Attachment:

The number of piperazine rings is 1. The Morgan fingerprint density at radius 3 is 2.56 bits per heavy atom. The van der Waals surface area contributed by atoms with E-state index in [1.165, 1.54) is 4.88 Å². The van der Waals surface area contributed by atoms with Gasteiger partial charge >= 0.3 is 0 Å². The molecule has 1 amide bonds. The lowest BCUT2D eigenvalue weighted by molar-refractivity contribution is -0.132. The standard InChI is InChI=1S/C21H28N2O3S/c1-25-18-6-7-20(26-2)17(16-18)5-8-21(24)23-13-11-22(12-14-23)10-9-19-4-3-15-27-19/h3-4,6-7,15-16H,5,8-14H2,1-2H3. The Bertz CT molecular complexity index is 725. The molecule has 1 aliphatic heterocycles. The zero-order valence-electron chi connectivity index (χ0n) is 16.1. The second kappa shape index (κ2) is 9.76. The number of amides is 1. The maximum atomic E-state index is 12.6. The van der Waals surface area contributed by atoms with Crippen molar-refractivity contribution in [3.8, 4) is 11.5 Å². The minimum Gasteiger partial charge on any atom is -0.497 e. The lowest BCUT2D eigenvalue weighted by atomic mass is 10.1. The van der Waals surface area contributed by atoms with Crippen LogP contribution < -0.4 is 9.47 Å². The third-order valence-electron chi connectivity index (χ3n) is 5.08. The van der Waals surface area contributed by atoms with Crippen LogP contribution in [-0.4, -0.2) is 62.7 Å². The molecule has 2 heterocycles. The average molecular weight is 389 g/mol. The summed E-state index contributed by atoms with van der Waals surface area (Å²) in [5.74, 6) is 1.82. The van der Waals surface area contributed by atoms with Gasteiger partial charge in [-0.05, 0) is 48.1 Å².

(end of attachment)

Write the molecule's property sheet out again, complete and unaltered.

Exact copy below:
The number of piperazine rings is 1. The Morgan fingerprint density at radius 3 is 2.56 bits per heavy atom. The van der Waals surface area contributed by atoms with E-state index in [1.165, 1.54) is 4.88 Å². The van der Waals surface area contributed by atoms with Gasteiger partial charge >= 0.3 is 0 Å². The molecule has 1 amide bonds. The lowest BCUT2D eigenvalue weighted by molar-refractivity contribution is -0.132. The standard InChI is InChI=1S/C21H28N2O3S/c1-25-18-6-7-20(26-2)17(16-18)5-8-21(24)23-13-11-22(12-14-23)10-9-19-4-3-15-27-19/h3-4,6-7,15-16H,5,8-14H2,1-2H3. The Bertz CT molecular complexity index is 725. The molecule has 1 aliphatic heterocycles. The zero-order valence-electron chi connectivity index (χ0n) is 16.1. The second kappa shape index (κ2) is 9.76. The number of amides is 1. The maximum atomic E-state index is 12.6. The van der Waals surface area contributed by atoms with Crippen molar-refractivity contribution in [3.8, 4) is 11.5 Å². The minimum Gasteiger partial charge on any atom is -0.497 e. The lowest BCUT2D eigenvalue weighted by atomic mass is 10.1. The van der Waals surface area contributed by atoms with Crippen LogP contribution < -0.4 is 9.47 Å². The third-order valence-electron chi connectivity index (χ3n) is 5.08. The van der Waals surface area contributed by atoms with Crippen LogP contribution in [-0.4, -0.2) is 62.7 Å². The molecule has 2 heterocycles. The average molecular weight is 389 g/mol. The summed E-state index contributed by atoms with van der Waals surface area (Å²) in [5.74, 6) is 1.82. The van der Waals surface area contributed by atoms with Gasteiger partial charge in [-0.05, 0) is 48.1 Å².